If you go
Devil's Causeway and Bear River Trail
How to get there:
- Take U.S. Highway 40 south out of Steamboat Springs for about 4 miles
- Turn left on Colorado Highway 131. Drive 26 miles through Oak Creek and Phippsburg
- In Yampa, turn right onto Main Street. Drive a half-mile until the paved Main Street ends
- Turn right onto Routt County Road 7. The paved road eventually will turn to dirt and become Forest Service Road 900, but continue until it reaches a dead end near Stillwater Reservoir.
Hike length: Six-mile roundtrip to Devil's Causeway, or 10 1/2-mile trip for the entire loop
Time: Three hours for Devil's Causeway, out and back; six hours for entire loop
For whom: Physically fit hikers without a fear of heights. The climb to and across the Causeway can be daunting.
Yampa Many hikes yield stunning views of far-off mountain ranges or expansive valleys, and the hike to Devil's Causeway isn't any different. But unlike so many others, the biggest thrill of this hike actually is crossing the Causeway, as so many in Routt County have discovered.
Still, the Causeway isn't the only feature hikers should take note of when hiking around it. Rather, it can be only part of a 10 1/2-mile loop that is littered with fantastic views and miles of excellent, easy, relaxing terrain that could have adventurers questioning what state they're in or what year it is.
Three miles of pain
Access the appropriate parking lot by turning down Routt County Road 7 in downtown Yampa, and follow the road until it ends. It will go nearly 17 miles, switch to a dirt surface and become Forest Service Road 900. Go around one lake and pass another before ending at a parking lot on the north end of Stillwater Reservoir.
Follow the East Fork Trail, No. 1119, which departs from where the road reached its dead end and runs out along the lake. It eventually turns into a forested ascent with just one fork. An information kiosk, oddly devoid of information, as well as a sign that also doesn't provide much information, help mark the turn. Hang a left and go down the Bear River Trail, covering the easiest seven miles of the loop. Although you eventually will reach the Causeway, it will be a while, as the trail follows a much longer but more gradual climb.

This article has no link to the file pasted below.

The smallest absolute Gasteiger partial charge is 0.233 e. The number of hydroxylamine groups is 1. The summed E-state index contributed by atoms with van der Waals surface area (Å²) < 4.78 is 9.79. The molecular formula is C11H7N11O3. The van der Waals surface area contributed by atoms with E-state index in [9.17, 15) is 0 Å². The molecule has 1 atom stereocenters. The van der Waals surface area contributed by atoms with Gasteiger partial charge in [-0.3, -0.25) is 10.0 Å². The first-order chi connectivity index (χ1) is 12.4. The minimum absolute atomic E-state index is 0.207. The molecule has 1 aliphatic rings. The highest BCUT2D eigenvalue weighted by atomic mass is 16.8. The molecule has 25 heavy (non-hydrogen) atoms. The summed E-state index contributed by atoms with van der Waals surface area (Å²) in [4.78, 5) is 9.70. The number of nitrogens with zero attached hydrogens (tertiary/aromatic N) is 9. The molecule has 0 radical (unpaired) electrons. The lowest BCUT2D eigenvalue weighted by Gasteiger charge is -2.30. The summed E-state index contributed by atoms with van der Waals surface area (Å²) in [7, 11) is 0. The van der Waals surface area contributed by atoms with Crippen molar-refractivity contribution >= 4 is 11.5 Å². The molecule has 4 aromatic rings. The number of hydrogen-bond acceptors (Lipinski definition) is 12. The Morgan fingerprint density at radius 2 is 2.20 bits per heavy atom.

Go right, staying on the East Fork Trail, and a brutal two-mile climb awaits, followed by a long, slow descent on the other side of the Causeway. Right is the correct choice, if you don't have time to hike the entire loop and just want to make a six-mile out-and-back to the signature feature. It also doesn't hurt to get the most difficult part of the day out of the way first.
The path to the right gives way to the wide-open face of the Causeway as the trail crawls above the tree line. A series of switchbacks leads hikers to a large flat area, the final leg - a straight shot to the top of the ridge - climbing up off to the left. The path is well maintained, and it would all make for a breath-taking experience anywhere, but it's even truer at an elevation 5,000 feet higher than Steamboat Springs.
Devil's Causeway itself is, of course, stunning. It's probably never actually as dangerous as it seems, but even the most industrious of hikers will fall to all fours to avoid a fall off a cliff.
No one who makes it across will forget anytime soon.
A rough hike turns into a leisurely stroll just a few hundred yards after the death-defying Causeway crossing. If the "Devil's Causeway" moniker was obvious, so, too, becomes that of the "Flat Tops." Wide meadows stretch to either side of the track. Is it Colorado? The setting looks more like western Kansas, the single-track trail weaving between low rises and small rock outcroppings.
A sign directs hikers left, back toward the reservoir after several mikes trekking through the meadows. That trail becomes the Bear River Trail and veers back down to the forest that was left behind miles ago. There is no problem passing through, but dead trees litter the path and fill the scenery on either side. Unlike the ugly, dull red that marks fresh mountain pine beetle kill, these trees are long gone, most the victims of a spruce beetle outbreak that happened six decades ago. Fresh trees live next to their decrepit ancestors, many of which still stand but long ago were robbed of their color and needles. They all tower over thousands of fallen, rotting trees.
It's not ugly, because many of the bone-white relics lay in beautiful contrast to the bright green saplings pushing through their carcasses and the red and blue flowers that peak from beneath every crevice.
Is it 2008? Maybe, but it's easy to imagine an eerily similar scene when the current crop of beetle-killed trees have endured half a century of wind, snow and regrowth.
The couple of miles after re-entering the forest are the best of the hike, aside from the Causeway itself. The trail is downhill but never too steep. It passes several still-running streams - a few patches of snow linger at the trek's highest elevations - and it leads hikers across three creeks bridged by just a single log each. If balancing across a log proves too much, there are stones aplenty to make hopping across easy.
Eventually, the loop meets back up at kiosk and the fork, and hikers can follow the trail back along the shores of Stillwater to the parking lot.